An expert from the Argentine Antarctic Agency warns that emperor penguins could become completely extinct in the coming decades. This is due to climate change.
The emperor penguin is the largest living member of the penguin family. His average height is about 122 centimeters, and his weight ranges between 22 and 45 kilograms.
Biologist Marcela Libertelli, who studies birds at the Argentine Antarctic Institute, has done extensive research on the emperor penguin habitat in the tundra of Antarctica and concluded that the species could become extinct within a few decades if climate change continues at the same pace.
First of all, climate change affects the reproductive cycle of birds: in Halley Bay in the Weddell Sea, all the chicks born to the second largest colony of emperor penguins have died over the past three years, according to Libertelli.
The death of chicks is due to the fact that they, unlike adults, do not yet have plumage. Plumage is essential for survival in harsh environments.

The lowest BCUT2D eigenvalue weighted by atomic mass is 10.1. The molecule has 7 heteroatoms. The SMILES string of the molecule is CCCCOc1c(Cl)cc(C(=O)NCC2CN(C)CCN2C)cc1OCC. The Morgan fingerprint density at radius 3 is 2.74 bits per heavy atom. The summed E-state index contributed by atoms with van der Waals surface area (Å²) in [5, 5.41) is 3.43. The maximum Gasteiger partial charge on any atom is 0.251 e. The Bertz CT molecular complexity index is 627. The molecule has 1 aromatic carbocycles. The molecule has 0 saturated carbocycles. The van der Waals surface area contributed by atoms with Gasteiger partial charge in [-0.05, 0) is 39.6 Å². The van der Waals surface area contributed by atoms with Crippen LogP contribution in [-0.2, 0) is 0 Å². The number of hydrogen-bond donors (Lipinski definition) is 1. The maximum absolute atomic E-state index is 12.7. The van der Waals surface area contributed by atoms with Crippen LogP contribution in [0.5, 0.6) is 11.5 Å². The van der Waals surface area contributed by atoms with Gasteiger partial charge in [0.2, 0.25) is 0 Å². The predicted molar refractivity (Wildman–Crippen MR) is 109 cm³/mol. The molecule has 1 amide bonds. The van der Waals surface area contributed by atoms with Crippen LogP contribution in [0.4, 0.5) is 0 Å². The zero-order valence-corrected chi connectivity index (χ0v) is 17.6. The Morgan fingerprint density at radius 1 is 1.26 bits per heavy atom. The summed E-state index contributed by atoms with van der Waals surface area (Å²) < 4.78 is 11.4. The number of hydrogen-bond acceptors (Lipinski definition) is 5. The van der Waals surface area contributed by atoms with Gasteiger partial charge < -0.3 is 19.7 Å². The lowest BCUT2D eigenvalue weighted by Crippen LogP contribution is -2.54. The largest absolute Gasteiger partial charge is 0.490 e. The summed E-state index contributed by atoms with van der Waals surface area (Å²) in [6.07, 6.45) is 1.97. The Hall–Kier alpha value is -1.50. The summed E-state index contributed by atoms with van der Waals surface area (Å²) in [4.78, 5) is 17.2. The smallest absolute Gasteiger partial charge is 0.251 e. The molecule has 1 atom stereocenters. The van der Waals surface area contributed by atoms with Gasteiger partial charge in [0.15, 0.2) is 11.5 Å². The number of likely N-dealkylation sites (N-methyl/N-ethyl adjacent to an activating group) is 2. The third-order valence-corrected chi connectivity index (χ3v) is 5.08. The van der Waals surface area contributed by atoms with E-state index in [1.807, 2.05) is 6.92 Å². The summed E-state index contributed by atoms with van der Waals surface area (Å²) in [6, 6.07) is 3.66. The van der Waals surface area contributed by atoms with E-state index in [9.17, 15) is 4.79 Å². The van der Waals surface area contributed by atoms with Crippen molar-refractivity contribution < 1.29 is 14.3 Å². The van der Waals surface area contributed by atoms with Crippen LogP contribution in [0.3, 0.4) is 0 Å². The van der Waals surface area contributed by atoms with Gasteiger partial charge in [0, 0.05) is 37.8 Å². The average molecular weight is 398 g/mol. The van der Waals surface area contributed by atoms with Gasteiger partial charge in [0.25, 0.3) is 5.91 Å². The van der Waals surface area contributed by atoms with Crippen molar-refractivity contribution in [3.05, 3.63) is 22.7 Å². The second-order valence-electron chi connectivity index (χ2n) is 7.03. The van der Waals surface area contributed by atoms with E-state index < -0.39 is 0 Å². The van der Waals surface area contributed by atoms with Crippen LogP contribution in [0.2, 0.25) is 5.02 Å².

Emperor penguins have the longest reproductive cycles of any penguin. The parents must sit the chicks on the sea ice until they are grown and ready to swim. However, climate change is causing the ice to freeze too late and melt too early, so the penguins don’t have enough time to complete the cycle.
“If the water reaches the newborn penguins, which are not ready to swim and do not have waterproof plumage, they die of cold and drown,” says Libertelli.
According to the scientist, at this rate, emperor penguins will die out in the next 30-40 years.
“The extinction of any species is a tragedy for the planet. Whether small or large, plant or animal, it doesn’t matter. This is a loss to biodiversity,” concludes Libertelli.